A steam network 295 can produce and/or provide and/or direct and/or control the distribution of steam throughout the system 200. Steam can be produced within process waste heat boilers in the system, which can then be superheated in WHR unit 255. The superheated steam produced within the WHR unit 255 can be further superheated via line 205 in the coil 237, which can be introduced to the steam network 295 via line 207. Any type of steam or combination of types of steam can be superheated in the coil 237 and in the heat exchanger part of the WHR unit 255 (not shown). For example, medium pressure steam, high pressure steam, superheated medium pressure, steam, superheated high pressure steam, or combinations thereof can be superheated in the heating coil 237. For multiple types of steam multiple heating coils 237 can be disposed within the exhaust 128 of the reforming furnace 100, each heating coil 237 having a steam recovery line 205.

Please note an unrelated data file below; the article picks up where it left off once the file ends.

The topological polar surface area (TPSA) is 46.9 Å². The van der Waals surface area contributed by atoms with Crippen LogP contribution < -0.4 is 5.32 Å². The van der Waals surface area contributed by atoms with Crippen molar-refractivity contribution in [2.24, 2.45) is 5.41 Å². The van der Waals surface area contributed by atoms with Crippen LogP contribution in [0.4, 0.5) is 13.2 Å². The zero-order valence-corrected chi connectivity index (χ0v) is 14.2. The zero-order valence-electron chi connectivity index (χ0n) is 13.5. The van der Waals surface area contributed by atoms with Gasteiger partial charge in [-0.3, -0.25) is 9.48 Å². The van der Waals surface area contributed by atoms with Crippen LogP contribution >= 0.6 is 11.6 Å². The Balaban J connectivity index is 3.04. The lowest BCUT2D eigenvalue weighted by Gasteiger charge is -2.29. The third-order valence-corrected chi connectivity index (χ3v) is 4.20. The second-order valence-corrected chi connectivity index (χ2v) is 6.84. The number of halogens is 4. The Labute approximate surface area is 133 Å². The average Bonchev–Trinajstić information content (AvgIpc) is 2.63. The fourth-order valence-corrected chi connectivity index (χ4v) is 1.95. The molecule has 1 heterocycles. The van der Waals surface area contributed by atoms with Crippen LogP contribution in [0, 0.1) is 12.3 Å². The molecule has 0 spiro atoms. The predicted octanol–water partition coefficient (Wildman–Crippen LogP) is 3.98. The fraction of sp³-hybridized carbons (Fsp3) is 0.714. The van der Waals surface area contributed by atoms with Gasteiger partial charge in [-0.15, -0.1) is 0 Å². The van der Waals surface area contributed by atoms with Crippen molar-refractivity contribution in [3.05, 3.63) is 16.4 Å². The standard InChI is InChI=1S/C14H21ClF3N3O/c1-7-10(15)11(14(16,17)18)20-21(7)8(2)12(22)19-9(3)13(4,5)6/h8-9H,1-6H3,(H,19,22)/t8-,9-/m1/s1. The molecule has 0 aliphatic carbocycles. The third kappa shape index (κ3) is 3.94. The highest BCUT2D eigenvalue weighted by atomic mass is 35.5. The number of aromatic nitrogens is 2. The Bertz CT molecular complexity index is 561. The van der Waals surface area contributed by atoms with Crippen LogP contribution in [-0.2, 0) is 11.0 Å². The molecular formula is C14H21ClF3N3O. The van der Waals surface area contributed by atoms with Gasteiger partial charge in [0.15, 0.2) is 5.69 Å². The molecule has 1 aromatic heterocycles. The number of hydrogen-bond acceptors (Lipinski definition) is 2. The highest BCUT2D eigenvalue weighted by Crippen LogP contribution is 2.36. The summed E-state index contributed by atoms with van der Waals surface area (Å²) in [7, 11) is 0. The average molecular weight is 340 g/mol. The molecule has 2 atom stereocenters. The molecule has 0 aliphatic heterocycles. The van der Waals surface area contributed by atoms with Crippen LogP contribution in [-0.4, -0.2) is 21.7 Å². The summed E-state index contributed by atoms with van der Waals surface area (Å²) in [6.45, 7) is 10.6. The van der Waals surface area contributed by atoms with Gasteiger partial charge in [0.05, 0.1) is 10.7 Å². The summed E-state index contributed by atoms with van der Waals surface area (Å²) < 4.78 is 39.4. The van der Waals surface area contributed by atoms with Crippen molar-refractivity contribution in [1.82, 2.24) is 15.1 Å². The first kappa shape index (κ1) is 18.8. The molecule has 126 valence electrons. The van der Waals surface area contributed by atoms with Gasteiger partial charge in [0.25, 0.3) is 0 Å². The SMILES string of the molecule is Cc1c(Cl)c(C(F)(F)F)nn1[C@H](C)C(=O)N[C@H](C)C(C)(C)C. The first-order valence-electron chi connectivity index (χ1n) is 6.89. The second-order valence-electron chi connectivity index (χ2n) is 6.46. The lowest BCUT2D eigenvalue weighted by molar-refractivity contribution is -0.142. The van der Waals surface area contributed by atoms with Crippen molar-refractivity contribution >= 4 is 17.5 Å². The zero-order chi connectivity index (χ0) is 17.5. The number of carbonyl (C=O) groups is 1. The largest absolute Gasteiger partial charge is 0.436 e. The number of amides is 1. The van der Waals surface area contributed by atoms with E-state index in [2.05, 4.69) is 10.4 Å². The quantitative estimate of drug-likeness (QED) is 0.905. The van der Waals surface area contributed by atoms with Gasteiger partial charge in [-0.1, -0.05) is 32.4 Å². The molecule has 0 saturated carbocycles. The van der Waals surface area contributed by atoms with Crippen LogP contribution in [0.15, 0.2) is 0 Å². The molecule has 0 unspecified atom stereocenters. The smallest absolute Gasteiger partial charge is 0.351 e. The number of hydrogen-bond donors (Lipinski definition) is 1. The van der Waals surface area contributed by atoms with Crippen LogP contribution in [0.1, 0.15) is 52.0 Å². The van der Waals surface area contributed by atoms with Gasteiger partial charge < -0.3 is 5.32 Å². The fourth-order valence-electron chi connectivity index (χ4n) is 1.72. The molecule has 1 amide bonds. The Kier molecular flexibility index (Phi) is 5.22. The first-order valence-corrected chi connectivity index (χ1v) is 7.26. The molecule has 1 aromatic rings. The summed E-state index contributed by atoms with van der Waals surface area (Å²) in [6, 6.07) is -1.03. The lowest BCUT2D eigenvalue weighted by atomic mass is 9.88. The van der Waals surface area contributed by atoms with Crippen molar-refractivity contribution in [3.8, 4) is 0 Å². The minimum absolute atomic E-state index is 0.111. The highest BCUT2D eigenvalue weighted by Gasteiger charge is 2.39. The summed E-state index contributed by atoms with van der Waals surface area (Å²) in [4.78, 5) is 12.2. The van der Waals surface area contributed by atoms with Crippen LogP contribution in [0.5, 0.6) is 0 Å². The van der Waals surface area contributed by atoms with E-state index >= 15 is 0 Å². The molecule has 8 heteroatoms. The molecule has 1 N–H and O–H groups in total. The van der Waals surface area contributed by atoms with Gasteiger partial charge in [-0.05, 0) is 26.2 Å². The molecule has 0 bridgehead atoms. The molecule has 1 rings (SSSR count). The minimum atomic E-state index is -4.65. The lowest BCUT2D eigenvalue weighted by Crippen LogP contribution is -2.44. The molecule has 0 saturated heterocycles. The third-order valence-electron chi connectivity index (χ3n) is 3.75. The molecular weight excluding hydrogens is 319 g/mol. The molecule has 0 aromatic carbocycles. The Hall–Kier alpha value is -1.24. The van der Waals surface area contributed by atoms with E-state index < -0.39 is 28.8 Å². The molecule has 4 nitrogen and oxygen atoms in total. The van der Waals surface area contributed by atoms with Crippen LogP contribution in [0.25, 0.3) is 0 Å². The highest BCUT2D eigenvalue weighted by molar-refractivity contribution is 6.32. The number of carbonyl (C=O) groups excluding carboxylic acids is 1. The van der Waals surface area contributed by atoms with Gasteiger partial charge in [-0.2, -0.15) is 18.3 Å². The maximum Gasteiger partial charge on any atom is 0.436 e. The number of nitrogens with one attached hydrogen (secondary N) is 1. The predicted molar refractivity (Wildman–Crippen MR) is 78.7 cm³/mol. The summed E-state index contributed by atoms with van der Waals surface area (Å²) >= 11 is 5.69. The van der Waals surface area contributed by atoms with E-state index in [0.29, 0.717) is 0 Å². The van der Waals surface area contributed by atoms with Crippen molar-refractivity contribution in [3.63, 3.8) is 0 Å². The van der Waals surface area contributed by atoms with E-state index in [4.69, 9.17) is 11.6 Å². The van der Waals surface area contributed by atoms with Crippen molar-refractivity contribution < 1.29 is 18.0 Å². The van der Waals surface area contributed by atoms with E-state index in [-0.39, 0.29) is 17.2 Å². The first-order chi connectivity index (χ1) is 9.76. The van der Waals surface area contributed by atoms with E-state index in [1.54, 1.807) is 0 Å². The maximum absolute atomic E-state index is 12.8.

The steam network 295 can introduce the steam via one or more steam distribution lines 296 to various systems or units of the system 200. For example, steam via line 296 can be introduced to drive compressor turbines. At least a portion of the source of steam production can be or include the WHR units 255, 265. Other WHR units can in the system 200 can also be used to produce at least a portion of the steam. For example a WHR unit within the ammonia synthesis unit 280 (not shown) can produce at least a portion of the steam. In at least one specific embodiment, a majority of the steam introduced to the steam network 295 can be provided from the WHR units 255 and/or 265 and/or a WHR unit in the ammonia synthesis unit 180.